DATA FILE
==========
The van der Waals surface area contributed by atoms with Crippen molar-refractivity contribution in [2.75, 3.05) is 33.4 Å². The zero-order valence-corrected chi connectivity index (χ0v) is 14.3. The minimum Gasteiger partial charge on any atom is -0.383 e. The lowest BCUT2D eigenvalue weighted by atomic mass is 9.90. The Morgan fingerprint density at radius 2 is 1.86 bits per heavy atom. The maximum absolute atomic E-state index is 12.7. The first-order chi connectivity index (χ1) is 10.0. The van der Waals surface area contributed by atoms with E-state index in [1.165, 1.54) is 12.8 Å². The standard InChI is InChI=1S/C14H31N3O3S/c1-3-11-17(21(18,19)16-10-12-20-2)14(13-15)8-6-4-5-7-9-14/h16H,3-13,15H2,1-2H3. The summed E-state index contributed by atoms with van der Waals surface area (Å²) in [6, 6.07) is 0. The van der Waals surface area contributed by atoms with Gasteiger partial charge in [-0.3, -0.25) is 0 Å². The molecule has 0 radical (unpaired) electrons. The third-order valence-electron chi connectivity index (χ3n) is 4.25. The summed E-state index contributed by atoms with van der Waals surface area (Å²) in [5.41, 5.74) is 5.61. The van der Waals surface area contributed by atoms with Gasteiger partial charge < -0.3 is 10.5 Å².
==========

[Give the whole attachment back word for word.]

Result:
The van der Waals surface area contributed by atoms with Crippen molar-refractivity contribution in [2.75, 3.05) is 33.4 Å². The zero-order valence-corrected chi connectivity index (χ0v) is 14.3. The minimum Gasteiger partial charge on any atom is -0.383 e. The lowest BCUT2D eigenvalue weighted by atomic mass is 9.90. The Morgan fingerprint density at radius 2 is 1.86 bits per heavy atom. The maximum absolute atomic E-state index is 12.7. The first-order chi connectivity index (χ1) is 10.0. The van der Waals surface area contributed by atoms with E-state index in [1.165, 1.54) is 12.8 Å². The standard InChI is InChI=1S/C14H31N3O3S/c1-3-11-17(21(18,19)16-10-12-20-2)14(13-15)8-6-4-5-7-9-14/h16H,3-13,15H2,1-2H3. The summed E-state index contributed by atoms with van der Waals surface area (Å²) in [6, 6.07) is 0. The van der Waals surface area contributed by atoms with Gasteiger partial charge in [-0.3, -0.25) is 0 Å². The molecule has 0 radical (unpaired) electrons. The third-order valence-electron chi connectivity index (χ3n) is 4.25. The summed E-state index contributed by atoms with van der Waals surface area (Å²) in [5.41, 5.74) is 5.61. The van der Waals surface area contributed by atoms with Gasteiger partial charge < -0.3 is 10.5 Å².